The latest release of GNOME Web — also known as ‘Epiphany’ — enables system web apps to run on desktops other than GNOME.
The change could allow developers to package and distribute installable web application runtime using Epiphany.
The hope is that by widening access to Web’s web-app features it can attract developers who might otherwise build and package their apps using the Chromium-based Electron.
Explaining more in his commit, developer Michael Catanzaro says:
“Expect system web apps to pass the desktop file path via the command line using the existing –application-mode flag, rather than requiring that Epiphany be started via Gio.
This allows Epiphany to compete with Electron as a choice for running web apps that work outside GNOME.
It also breaks any existing system web apps, but that’s probably fine as this feature is new in 3.20 and I’m not aware of anybody using it yet.”
GNOME devs say they ‘might change this “API” prior to the 3.22 release’ as it’s ‘not very good’, so if you were planning on taking advantage of it to build your own personal Messenger, WhatsApp or Telegram client, you may want to keep tabs on upstream developments.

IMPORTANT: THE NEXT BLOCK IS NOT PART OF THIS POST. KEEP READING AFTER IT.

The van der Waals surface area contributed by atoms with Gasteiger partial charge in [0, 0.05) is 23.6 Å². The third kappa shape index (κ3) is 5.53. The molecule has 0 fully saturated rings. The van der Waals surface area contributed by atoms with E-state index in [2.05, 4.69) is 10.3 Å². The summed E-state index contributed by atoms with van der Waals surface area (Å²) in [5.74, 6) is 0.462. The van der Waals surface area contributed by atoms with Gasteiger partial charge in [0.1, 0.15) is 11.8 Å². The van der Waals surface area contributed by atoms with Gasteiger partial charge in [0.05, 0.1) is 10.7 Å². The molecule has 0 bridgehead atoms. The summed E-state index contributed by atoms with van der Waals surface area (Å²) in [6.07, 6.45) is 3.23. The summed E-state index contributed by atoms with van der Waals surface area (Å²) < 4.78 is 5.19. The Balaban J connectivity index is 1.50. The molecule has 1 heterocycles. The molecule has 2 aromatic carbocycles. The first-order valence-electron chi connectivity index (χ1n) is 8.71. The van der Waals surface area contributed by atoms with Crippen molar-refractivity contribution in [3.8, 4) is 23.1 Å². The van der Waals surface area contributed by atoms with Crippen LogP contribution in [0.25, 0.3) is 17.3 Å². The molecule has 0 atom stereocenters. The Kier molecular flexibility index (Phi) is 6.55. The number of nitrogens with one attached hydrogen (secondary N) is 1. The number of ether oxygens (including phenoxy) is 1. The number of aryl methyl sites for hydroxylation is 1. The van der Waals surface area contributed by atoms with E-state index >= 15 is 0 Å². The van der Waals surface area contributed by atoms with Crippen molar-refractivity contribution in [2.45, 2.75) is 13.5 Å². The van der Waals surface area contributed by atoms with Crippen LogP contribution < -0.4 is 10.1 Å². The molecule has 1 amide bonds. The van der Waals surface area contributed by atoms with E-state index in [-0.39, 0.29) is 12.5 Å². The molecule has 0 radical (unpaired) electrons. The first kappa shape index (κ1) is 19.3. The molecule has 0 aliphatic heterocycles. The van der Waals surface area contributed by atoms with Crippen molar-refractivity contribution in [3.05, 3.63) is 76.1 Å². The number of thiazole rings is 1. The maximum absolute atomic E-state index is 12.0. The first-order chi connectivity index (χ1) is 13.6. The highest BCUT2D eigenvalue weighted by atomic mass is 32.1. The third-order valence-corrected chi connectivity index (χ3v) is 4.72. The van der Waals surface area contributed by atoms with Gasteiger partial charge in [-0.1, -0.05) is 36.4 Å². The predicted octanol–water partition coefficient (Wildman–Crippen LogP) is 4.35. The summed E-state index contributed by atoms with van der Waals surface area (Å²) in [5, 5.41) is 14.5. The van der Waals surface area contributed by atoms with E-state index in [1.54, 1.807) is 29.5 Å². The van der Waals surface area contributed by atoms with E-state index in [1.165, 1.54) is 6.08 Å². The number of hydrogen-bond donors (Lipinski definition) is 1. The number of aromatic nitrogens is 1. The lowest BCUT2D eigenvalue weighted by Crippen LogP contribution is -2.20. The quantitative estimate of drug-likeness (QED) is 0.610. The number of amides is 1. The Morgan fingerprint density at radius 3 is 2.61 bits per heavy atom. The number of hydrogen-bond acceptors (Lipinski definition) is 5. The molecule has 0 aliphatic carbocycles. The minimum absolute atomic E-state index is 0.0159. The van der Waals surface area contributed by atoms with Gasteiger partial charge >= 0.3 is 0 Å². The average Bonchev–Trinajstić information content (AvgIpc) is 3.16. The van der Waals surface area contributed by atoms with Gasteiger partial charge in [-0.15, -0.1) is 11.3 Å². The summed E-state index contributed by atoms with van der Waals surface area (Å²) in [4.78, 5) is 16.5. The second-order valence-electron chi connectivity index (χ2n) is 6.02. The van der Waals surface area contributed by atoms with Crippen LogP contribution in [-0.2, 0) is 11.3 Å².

For now, assuming you’re running the latest upstream version of Web (and if you’re unsure whether you are the answer is “you’re obviously not”) you can edit your desktop file to skip GIO, copied over from the Bugzilla ticket:
Here’s an example Exec line you can use, for a desktop file named “fedora-developer-portal.desktop”:
Exec=epiphany --application-mode=fedora-developer-portal.desktop /usr/share/fedora-developer-portal/index.html
The argument to –application-mode just has to match the name of the desktop file.
Other web app related changes to feature in the latest development snapshot (and likely to appear in GNOME Web 3.22 later this year) include: support for larger web-app icons (192px, up from 144px), better detection of site names for created apps, and a web-app specific user agent string.